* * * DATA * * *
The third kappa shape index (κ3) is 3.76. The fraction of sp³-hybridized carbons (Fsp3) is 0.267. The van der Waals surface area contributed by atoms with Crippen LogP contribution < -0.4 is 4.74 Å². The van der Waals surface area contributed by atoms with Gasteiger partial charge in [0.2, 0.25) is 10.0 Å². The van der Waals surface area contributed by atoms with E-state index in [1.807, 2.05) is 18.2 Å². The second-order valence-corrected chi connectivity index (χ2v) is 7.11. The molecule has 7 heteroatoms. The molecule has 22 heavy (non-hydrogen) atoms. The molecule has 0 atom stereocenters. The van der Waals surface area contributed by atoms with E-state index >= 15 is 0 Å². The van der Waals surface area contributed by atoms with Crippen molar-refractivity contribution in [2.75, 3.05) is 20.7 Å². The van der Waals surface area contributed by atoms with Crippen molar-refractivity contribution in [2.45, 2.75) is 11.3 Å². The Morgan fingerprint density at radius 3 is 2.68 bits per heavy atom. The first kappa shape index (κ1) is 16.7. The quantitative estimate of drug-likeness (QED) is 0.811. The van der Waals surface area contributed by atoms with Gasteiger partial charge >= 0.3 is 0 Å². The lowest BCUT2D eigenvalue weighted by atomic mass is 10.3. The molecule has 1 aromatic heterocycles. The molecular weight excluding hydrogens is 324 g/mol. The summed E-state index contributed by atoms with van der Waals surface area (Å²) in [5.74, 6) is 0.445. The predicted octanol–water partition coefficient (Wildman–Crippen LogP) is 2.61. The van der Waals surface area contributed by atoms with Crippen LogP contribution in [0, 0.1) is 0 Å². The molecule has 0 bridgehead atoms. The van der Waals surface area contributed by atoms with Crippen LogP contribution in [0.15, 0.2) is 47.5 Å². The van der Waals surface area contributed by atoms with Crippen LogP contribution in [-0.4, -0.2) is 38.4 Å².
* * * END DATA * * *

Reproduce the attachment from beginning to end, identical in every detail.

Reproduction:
The third kappa shape index (κ3) is 3.76. The fraction of sp³-hybridized carbons (Fsp3) is 0.267. The van der Waals surface area contributed by atoms with Crippen LogP contribution < -0.4 is 4.74 Å². The van der Waals surface area contributed by atoms with Gasteiger partial charge in [0.2, 0.25) is 10.0 Å². The van der Waals surface area contributed by atoms with E-state index in [1.807, 2.05) is 18.2 Å². The second-order valence-corrected chi connectivity index (χ2v) is 7.11. The molecule has 7 heteroatoms. The molecule has 22 heavy (non-hydrogen) atoms. The molecule has 0 atom stereocenters. The van der Waals surface area contributed by atoms with E-state index >= 15 is 0 Å². The van der Waals surface area contributed by atoms with Crippen molar-refractivity contribution in [2.75, 3.05) is 20.7 Å². The van der Waals surface area contributed by atoms with Crippen molar-refractivity contribution in [2.45, 2.75) is 11.3 Å². The Morgan fingerprint density at radius 3 is 2.68 bits per heavy atom. The first kappa shape index (κ1) is 16.7. The quantitative estimate of drug-likeness (QED) is 0.811. The van der Waals surface area contributed by atoms with Gasteiger partial charge >= 0.3 is 0 Å². The lowest BCUT2D eigenvalue weighted by atomic mass is 10.3. The molecule has 1 aromatic heterocycles. The molecular weight excluding hydrogens is 324 g/mol. The summed E-state index contributed by atoms with van der Waals surface area (Å²) in [5.74, 6) is 0.445. The predicted octanol–water partition coefficient (Wildman–Crippen LogP) is 2.61. The van der Waals surface area contributed by atoms with Crippen LogP contribution in [0, 0.1) is 0 Å². The molecule has 0 bridgehead atoms. The van der Waals surface area contributed by atoms with Crippen LogP contribution in [0.15, 0.2) is 47.5 Å². The van der Waals surface area contributed by atoms with Crippen LogP contribution in [-0.4, -0.2) is 38.4 Å².